On Part-time Jobs
On Part-time Jobs
by Haruki Murakami
Translated by Christopher Allison
When I was a student, which was more than ten years ago now, the
average hourly wage for part-time work was about the same as a cup
of coffee in an average coffee shop. To make it plain, at the end of
the 1960's it was about 150 yen. “Hi-Lite” cost 80 yen, and comic
books were about 100 yen. Since I just bought records with the money
I made working, I could buy one record for every day-and-a-half of
Now, compared to a 300 yen cup of coffee, the standard wage for part
time work is 500 yen. It looks as though the market price has
changed a little. You can buy two records with one day's labor.
If you just look at the numbers, it seems like our standard of
living has gotten better in those ten years. From a lifestyle
point-of-view, though, I don't think things have really improved. In
the old days, housewives didn't have to take part time jobs, and
there was no loan-repayment hell.
Numbers are really complicated. You can't always trust what the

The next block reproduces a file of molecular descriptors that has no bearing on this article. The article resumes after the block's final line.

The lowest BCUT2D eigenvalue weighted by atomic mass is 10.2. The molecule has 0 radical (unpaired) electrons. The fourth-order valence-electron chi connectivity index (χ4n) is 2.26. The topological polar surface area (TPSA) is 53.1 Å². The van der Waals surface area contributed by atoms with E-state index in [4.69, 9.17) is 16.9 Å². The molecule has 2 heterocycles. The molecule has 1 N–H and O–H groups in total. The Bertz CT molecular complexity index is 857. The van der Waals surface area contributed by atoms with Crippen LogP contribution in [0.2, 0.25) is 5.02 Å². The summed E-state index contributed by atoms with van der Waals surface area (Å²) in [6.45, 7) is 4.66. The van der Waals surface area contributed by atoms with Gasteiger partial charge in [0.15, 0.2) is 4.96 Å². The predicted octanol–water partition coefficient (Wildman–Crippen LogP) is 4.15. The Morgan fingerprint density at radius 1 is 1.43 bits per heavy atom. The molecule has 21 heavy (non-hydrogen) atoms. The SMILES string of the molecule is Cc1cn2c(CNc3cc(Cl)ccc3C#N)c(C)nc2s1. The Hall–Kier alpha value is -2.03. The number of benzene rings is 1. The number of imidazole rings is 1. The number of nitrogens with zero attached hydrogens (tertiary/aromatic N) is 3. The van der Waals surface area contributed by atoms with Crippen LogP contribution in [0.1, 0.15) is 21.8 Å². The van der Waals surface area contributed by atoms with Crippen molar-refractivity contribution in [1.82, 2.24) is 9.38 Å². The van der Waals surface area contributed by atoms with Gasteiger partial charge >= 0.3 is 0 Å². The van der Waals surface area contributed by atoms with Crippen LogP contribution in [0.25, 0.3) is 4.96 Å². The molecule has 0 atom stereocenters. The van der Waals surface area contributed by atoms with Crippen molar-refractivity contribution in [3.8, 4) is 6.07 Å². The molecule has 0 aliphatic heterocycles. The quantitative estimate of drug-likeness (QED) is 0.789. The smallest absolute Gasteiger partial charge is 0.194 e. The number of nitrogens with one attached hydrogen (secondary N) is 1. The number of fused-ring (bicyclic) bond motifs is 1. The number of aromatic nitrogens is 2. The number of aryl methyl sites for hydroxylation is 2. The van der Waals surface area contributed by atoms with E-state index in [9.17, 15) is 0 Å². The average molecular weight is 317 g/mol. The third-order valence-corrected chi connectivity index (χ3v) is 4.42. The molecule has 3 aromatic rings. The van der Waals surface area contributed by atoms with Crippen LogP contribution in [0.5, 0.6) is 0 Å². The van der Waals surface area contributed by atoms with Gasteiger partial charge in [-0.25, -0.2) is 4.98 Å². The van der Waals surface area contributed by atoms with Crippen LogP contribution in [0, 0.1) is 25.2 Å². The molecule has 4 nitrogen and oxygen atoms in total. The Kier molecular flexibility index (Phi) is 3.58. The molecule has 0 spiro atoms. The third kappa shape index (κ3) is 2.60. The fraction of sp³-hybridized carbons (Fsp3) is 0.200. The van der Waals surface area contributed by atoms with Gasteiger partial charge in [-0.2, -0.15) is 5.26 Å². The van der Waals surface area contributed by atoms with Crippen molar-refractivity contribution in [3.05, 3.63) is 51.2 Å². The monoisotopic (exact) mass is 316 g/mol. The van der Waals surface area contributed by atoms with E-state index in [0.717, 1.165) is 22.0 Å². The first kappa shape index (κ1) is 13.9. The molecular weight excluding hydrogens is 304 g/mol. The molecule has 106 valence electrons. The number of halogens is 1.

General Accounting Office tells you. GNP is a total sham. If they
plopped GNP down in the west entrance of Shinjuku Station and let
anyone who wanted to come up and touch it then I might have some
faith in it. But short of that, I can't trust anything with so
In this respect, I think Kenichiro Takemura (politico-economic
pundit) and Kakuei Tanaka (former prime-minister) are amazing. Those
guys, knowing fully that their figures were dubious, chose only to
use numbers that said the situation was fine. If used only to that
extent, well, just one notebook will suffice.
Anyway, I still remember the records that I bought with the money
from the part-time job of my school days, and how I listened to them
devotedly. But it wasn't their number or their volume that really
mattered; the important thing was their quality.